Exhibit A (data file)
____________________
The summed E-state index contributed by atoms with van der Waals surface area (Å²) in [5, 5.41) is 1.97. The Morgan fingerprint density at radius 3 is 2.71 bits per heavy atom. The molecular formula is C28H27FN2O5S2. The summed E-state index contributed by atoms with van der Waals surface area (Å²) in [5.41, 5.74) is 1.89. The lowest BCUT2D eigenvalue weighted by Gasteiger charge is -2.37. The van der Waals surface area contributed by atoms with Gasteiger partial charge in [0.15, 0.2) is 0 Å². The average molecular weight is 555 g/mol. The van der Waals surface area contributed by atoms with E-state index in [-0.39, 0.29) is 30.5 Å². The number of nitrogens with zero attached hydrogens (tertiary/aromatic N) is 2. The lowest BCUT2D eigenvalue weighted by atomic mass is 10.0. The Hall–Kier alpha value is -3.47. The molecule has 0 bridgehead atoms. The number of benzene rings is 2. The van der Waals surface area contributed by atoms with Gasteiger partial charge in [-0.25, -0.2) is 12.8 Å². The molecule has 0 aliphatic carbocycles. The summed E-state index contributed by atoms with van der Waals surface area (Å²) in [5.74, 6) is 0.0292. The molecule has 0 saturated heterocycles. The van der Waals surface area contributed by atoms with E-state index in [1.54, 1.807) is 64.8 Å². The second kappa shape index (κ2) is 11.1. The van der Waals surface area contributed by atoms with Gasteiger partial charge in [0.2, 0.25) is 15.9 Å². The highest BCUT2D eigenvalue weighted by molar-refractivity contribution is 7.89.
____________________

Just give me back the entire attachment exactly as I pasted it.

The summed E-state index contributed by atoms with van der Waals surface area (Å²) in [5, 5.41) is 1.97. The Morgan fingerprint density at radius 3 is 2.71 bits per heavy atom. The molecular formula is C28H27FN2O5S2. The summed E-state index contributed by atoms with van der Waals surface area (Å²) in [5.41, 5.74) is 1.89. The lowest BCUT2D eigenvalue weighted by Gasteiger charge is -2.37. The van der Waals surface area contributed by atoms with Gasteiger partial charge in [0.15, 0.2) is 0 Å². The average molecular weight is 555 g/mol. The van der Waals surface area contributed by atoms with E-state index in [-0.39, 0.29) is 30.5 Å². The number of nitrogens with zero attached hydrogens (tertiary/aromatic N) is 2. The lowest BCUT2D eigenvalue weighted by atomic mass is 10.0. The Hall–Kier alpha value is -3.47. The molecule has 0 bridgehead atoms. The number of benzene rings is 2. The van der Waals surface area contributed by atoms with Gasteiger partial charge in [-0.25, -0.2) is 12.8 Å². The molecule has 0 aliphatic carbocycles. The summed E-state index contributed by atoms with van der Waals surface area (Å²) in [5.74, 6) is 0.0292. The molecule has 0 saturated heterocycles. The van der Waals surface area contributed by atoms with E-state index in [1.54, 1.807) is 64.8 Å². The second kappa shape index (κ2) is 11.1. The van der Waals surface area contributed by atoms with Gasteiger partial charge in [0.2, 0.25) is 15.9 Å². The highest BCUT2D eigenvalue weighted by molar-refractivity contribution is 7.89.